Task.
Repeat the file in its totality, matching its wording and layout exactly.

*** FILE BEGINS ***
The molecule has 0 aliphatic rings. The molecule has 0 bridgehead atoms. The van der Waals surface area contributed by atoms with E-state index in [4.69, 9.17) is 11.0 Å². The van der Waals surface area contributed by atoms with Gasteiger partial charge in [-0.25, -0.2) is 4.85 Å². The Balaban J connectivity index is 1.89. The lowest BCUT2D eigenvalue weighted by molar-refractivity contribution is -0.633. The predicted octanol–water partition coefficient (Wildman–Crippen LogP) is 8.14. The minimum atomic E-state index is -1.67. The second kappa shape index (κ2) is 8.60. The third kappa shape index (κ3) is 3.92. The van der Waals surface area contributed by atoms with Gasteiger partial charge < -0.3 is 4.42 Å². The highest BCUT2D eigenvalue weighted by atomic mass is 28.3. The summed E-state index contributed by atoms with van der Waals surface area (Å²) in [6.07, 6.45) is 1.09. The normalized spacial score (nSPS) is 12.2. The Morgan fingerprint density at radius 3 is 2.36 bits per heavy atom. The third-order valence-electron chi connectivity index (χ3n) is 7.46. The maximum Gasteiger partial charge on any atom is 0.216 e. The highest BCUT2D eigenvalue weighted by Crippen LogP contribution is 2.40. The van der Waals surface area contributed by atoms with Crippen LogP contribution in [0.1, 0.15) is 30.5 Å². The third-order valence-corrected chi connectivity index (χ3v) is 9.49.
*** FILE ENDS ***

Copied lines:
The molecule has 0 aliphatic rings. The molecule has 0 bridgehead atoms. The van der Waals surface area contributed by atoms with E-state index in [4.69, 9.17) is 11.0 Å². The van der Waals surface area contributed by atoms with Gasteiger partial charge in [-0.25, -0.2) is 4.85 Å². The Balaban J connectivity index is 1.89. The lowest BCUT2D eigenvalue weighted by molar-refractivity contribution is -0.633. The predicted octanol–water partition coefficient (Wildman–Crippen LogP) is 8.14. The minimum atomic E-state index is -1.67. The second kappa shape index (κ2) is 8.60. The third kappa shape index (κ3) is 3.92. The van der Waals surface area contributed by atoms with Gasteiger partial charge < -0.3 is 4.42 Å². The highest BCUT2D eigenvalue weighted by atomic mass is 28.3. The summed E-state index contributed by atoms with van der Waals surface area (Å²) in [6.07, 6.45) is 1.09. The normalized spacial score (nSPS) is 12.2. The Morgan fingerprint density at radius 3 is 2.36 bits per heavy atom. The third-order valence-electron chi connectivity index (χ3n) is 7.46. The maximum Gasteiger partial charge on any atom is 0.216 e. The highest BCUT2D eigenvalue weighted by Crippen LogP contribution is 2.40. The van der Waals surface area contributed by atoms with Crippen LogP contribution in [0.1, 0.15) is 30.5 Å². The third-order valence-corrected chi connectivity index (χ3v) is 9.49.